As we swam out, the water got cooler, and a bit murkier, and I repeatedly said the captain’s instructions in my head (to keep my brain from thinking I was going to be eaten by a shark) “follow the rope on the ocean floor to the buoy, at the buoy there is a reef, head to the right of the reef”. Just as my mind started to wander back to shark self defense, a reef appeared, and Trevor made a right turn. Soon, 20m below us were the remains of a plane. The body was old, and most of it’s markings were washed away with age, but it was, without a doubt, a very old plane. Trevor dove down amongst the wreckage, and I swam circles at the ocean’s surface (obviously on shark watch).
After exploring the plane for a bit, we noticed our boat captain swimming out to us, it was his lunch break, and we were the only ones still snorkeling, could we come back please? Oops! Trevor and I quickly swam back to the boat. On the boat ride back to the island, I (proudly) told Trevor what an expert snorkeler I was (about 100x).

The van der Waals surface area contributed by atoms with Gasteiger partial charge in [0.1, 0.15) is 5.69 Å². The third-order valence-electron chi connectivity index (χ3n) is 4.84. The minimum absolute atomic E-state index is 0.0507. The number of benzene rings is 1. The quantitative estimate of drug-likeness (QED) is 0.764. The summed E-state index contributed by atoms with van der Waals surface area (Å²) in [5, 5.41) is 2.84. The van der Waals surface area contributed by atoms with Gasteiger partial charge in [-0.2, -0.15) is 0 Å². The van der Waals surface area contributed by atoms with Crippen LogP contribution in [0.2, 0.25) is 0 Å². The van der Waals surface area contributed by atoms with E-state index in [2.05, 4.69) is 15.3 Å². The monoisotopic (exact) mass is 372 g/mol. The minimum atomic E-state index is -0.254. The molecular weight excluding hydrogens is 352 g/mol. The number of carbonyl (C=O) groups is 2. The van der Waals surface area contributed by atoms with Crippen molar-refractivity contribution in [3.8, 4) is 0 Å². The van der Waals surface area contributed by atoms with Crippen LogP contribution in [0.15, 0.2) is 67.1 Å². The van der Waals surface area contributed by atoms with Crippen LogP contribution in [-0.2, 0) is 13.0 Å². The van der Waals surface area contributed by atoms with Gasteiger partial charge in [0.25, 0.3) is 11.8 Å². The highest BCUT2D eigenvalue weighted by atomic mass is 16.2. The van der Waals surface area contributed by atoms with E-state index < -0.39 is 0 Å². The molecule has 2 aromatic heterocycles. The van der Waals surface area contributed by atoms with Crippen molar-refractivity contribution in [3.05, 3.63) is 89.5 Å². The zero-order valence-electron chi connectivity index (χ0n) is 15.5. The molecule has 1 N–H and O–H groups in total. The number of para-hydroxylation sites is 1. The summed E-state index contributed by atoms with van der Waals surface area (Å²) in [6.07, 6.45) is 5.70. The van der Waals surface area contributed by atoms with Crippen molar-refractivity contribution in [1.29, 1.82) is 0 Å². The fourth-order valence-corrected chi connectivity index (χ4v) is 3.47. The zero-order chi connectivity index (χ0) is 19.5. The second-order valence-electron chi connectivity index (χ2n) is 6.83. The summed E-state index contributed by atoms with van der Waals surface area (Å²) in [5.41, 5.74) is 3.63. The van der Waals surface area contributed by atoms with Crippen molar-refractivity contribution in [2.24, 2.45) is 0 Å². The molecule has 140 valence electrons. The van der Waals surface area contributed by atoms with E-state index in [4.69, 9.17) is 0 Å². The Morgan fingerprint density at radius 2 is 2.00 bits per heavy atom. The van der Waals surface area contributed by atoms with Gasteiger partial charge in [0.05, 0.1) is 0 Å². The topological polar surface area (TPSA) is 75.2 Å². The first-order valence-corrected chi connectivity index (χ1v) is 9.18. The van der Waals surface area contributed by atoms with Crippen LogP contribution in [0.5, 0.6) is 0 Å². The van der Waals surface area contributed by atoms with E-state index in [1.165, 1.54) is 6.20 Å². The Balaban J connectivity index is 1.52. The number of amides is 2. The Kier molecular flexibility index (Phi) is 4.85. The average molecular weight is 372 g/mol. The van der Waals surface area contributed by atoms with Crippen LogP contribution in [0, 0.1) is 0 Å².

The rest of our stay in Dos Palmas was a series of fresh oceanside meals, ping pong, bike rides, swimming, and massages. As we packed up our final night, we both commented how we were so happy that we had turned our one night stay into two, and that this period of total relaxation was the perfect set up to the rest of our vacation…